One or more storage devices 218 may also be connected to the main unit 202 via the interface circuit 212. For example, a hard drive, CD drive, DVD drive, and/or other storage devices may be connected to the main unit 202. The storage devices 218 may store any type of data used by the designer terminal 102.
The designer terminal 102 may also exchange data with other network devices 220 via a connection to the network 112. The network connection may be any type of network connection, such as an Ethernet connection, digital subscriber line (DSL), telephone line, coaxial cable, etc. Users of a designer terminal 102 may be required to register with the policy server 104. In such an instance, each user of a designer terminal 102, may choose a user identifier (e.g., e-mail address) and a password which may be required for the activation of services. The user identifier and password may be passed across the network 108 using encryption built into the designer terminal 102 browser. Alternatively, the user identifier and/or password may be assigned by the policy server 104.
A more detailed block diagram of a policy server 104 is illustrated in
In particular, the memory 308 preferably stores a designer module 312 and a policy interpretation module 314. The designer module 312 may interface with the designer terminal 102 to create the different elements of a policy. The policy interpretation module 314 may interface with the policy database 106 to store and retrieve policy information and execute policies during system runtime.
The designer module 312 allows the designer at designer terminal 102 to create the necessary components for a policy. For example, the designer terminal 102 allows a designer to program a function, create a rule, create a policy, etc. The designer module 312 allows for the development of a number of layers of elements. For example, the designer module 312 may allow a function designer to create functions that interface with a legacy system layer, a complementary system layer, etc. A function may be a section of code. The function may receive variables as inputs. The function designer or grammar designer may set the scope of a variable so that the variable may be used across multiple functions. For example, a “<Product>” variable may be scoped so that a “<ProductCondition>” and “<ProductPrice>” function use both contain the same “<Product>” variable. When a policy designer sets the object to be used as the “<Product>” variable, that object may used in both the “<ProductCondition>” and “<ProductPrice>” functions.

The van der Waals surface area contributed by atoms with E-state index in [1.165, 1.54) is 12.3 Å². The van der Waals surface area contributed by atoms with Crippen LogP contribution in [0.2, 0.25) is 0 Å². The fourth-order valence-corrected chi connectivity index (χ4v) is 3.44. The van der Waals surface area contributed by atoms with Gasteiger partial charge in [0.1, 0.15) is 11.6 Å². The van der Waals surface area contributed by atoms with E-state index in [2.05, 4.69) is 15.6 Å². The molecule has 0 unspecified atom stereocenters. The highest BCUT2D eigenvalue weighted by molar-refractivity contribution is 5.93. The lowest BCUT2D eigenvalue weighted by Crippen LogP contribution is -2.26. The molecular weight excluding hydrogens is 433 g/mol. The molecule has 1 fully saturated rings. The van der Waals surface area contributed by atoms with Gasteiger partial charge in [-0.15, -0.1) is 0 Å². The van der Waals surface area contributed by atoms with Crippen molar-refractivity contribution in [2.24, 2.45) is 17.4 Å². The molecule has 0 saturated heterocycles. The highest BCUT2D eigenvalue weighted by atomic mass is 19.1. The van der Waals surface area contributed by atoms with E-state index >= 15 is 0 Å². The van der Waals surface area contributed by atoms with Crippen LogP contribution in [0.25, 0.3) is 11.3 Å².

The designer module 312 may have a function editor section that aids in the creation of functions based on the legacy system layer, complementary system layer, etc. The designer module 312 may store created functions into the policy database 106 or any other suitable storage media.
The designer module 312 also allows a grammar designer to utilize the functions created by a function designer, or other pre-existing functions to create grammars through a graphical user interface. An example graphical user interface for a grammar designer is shown in
Grammars may comprise rules that utilize functions in a user friendly, understandable manner. Rules include logical connections between functions. Rules may contain operators and variables that the grammar designer can set options for. For example, a rule in a grammar may be “if <ProductCondition> then <Statement>” an example of the rule in the example graphical user interface is provided in
The designer module 312 allows a policy designer to utilize a business process workflow, a function created by a function designer or a rule created by a grammar designer, to create policies. For example, the designer module 312 may provide a graphical user interface for incorporating elements into a policy. An example graphical user interface for a policy designer is shown in
The policy interpretation module 314 analyzes the stored policies in the policy database 106, or any other suitable storage device. The policy interpretation module 314 may translate a policy into a declarative model (e.g. XML format). The policy module 314 may ensure that the declarative model conforms to the bindings that are supported for the rule, grammar or function. For example, the policy interpretation module 314 may ensure that only the proper objects are bound to the variables as defined by the grammar designer.